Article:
I write historical fiction. I've been a full-time professional writer for almost 20 years. I realized early on that being an author is a hugely misunderstood job. Because there are no pay grades and very little structure, people make interesting assumptions about the profession. The writer is a mysterious figure, wandering lonely as a cloud, fired by inspiration, or perhaps a cocktail or two. Writers have it easy. If you write a bestseller or have your book made into a movie, you'll never have to work again, or so the myth goes.
When my first novel was optioned for film in 1999 the common response was "Off to Barbados?" The option was for £3,000 - this remains a fairly average figure for that kind of deal. In fact, the perception at the Society of Authors (which acts as a union for writers) is that in real terms, writers' incomes have gone down over the last 10 years. The industry values publishers, editors and publicists (who are paid reliable salaries) but when it comes to writers, there are so many people who want the job, that conditions are tough. At publishing houses writers aren't even treated as part of the team. It was interesting last year when Random House made record profits from 50 Shades of Grey, that it decided to award a bonus of $5,000 (just over £3,000) to everyone working in the US arm of the company. They did not include their writers.
This decision stems from the underlying belief that writers are artists and artists should be doing whatever they do for love alone. Money sullies art and damn you for having bills. From figures compiled by the Authors Licensing and Collecting Society it is easy to see that for every JK Rowling or Ian Rankin there is a huge swathe of scribblers whose sales don't merit even a living wage. Conversely, the top 10% of writers earn over 50% of the total income. Like all the creative industries, it's a winner take all game.
For publishers, the hunt is on to find those high earners so they commission more books than can possibly make it - and see what sticks. In the UK something just under quarter of a million traditionally printed books are published annually. Set that against the fact that the average first novel sells something in the order of 1,000 copies and you can see what writers are up against. Although given a (usually) small advance by a publisher, a writer still has to earn that money from sales.
So how much does a writer have to sell to make it?
Average earnings in the UK were around £26,500 in 2012. To make this amount on a book contract for a paperback edition selling at £7.99 that pays 10% a writer would need to sell 33,166 copies a year. And that's if the book isn't discounted as part of a 3 for 2 promotion, for example. That is a lot of books! To put it in perspective to get to number one in the UK paperback chart last month you'd have needed to sell almost 20,000 copies a week. This means that going to number 1 doesn't even earn you the national average wage (and that book may have taken the writer months or even years to produce). The odds of making a mint are very long - writing is a risky profession. And like most jobs in the UK there is a glass ceiling. Female writers on average earn only 77.5% as much as their male counterparts. Their books are also less likely to get reviewed in the traditional press or for that matter win awards (apart from the prestigious Women's Prize for Fiction, set up expressly to try to redress that balance).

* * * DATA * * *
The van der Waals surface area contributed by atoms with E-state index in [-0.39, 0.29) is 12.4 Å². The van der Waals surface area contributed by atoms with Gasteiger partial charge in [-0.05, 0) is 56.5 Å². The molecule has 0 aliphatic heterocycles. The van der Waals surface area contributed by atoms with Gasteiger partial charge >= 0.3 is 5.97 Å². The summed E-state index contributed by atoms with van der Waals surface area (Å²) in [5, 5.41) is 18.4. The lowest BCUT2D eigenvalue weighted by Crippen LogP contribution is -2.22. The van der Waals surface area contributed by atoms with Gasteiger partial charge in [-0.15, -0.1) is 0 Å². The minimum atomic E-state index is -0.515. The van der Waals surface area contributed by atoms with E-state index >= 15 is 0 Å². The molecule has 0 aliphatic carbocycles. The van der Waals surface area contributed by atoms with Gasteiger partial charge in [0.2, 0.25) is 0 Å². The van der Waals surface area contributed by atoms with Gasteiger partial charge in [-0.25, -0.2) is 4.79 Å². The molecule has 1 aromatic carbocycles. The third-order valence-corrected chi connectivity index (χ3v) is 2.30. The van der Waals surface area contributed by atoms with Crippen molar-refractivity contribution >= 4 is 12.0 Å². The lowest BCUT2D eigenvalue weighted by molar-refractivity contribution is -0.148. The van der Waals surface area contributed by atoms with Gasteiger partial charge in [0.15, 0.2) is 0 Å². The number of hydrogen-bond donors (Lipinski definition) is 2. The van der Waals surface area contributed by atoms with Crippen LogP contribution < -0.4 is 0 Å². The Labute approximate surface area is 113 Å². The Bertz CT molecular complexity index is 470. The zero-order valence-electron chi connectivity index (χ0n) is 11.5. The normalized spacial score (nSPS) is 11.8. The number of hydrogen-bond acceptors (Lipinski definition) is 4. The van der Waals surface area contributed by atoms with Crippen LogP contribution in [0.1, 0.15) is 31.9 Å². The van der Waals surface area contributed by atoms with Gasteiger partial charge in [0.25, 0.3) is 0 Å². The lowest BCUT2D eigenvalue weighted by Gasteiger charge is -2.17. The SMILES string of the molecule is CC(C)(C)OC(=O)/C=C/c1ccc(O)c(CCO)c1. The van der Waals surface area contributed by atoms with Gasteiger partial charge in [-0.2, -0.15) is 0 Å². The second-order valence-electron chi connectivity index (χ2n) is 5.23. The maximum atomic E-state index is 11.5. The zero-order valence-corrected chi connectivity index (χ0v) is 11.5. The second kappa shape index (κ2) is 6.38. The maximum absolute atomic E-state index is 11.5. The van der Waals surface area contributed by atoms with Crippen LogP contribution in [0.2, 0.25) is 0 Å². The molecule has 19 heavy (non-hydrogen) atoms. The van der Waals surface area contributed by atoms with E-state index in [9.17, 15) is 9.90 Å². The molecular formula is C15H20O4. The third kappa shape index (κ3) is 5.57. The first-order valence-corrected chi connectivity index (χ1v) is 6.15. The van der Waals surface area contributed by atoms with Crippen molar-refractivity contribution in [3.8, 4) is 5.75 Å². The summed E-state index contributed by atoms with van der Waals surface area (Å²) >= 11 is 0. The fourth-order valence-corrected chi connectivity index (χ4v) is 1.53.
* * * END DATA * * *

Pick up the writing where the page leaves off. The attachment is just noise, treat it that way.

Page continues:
In 2005 (the latest figures available) the mean (average) figure that a professional writer-of-books in the UK earned was £28,340 but because there is such a huge bias at the top of the table, the median figure is far more telling. £12,330. Well below subsistence levels. As I said, it is the view of the Society of Authors that figure has now gone down in real terms. All this, I suppose, sounds like a complaint. The truth is that in the last several years although I haven't reached the dizzying heights of that top 10%, I have done better than the mean. My books get reviewed in the national press. I love my job and it's exciting to see the popularity of my books growing. Like all writers I live in hope that perhaps one day I'll make it big and at least on the way I'm enjoying what I do. After all, it can take several books to get your break.
There's a larger issue though, than simply one writer (even if that writer is, well, me). Books have a vital place in our culture. They are the source of ideas, of stories that engage and stretch the imagination and most importantly, inspire. The digital revolution has wrest a little control away from corporate publishers and white, male, middle-aged critics, but the financial value put on the job of the writer and the misconceptions around that make it extremely difficult to enter the profession. If we don't value the people who inspire us (and money is one mark of that) then what kind of culture are we building?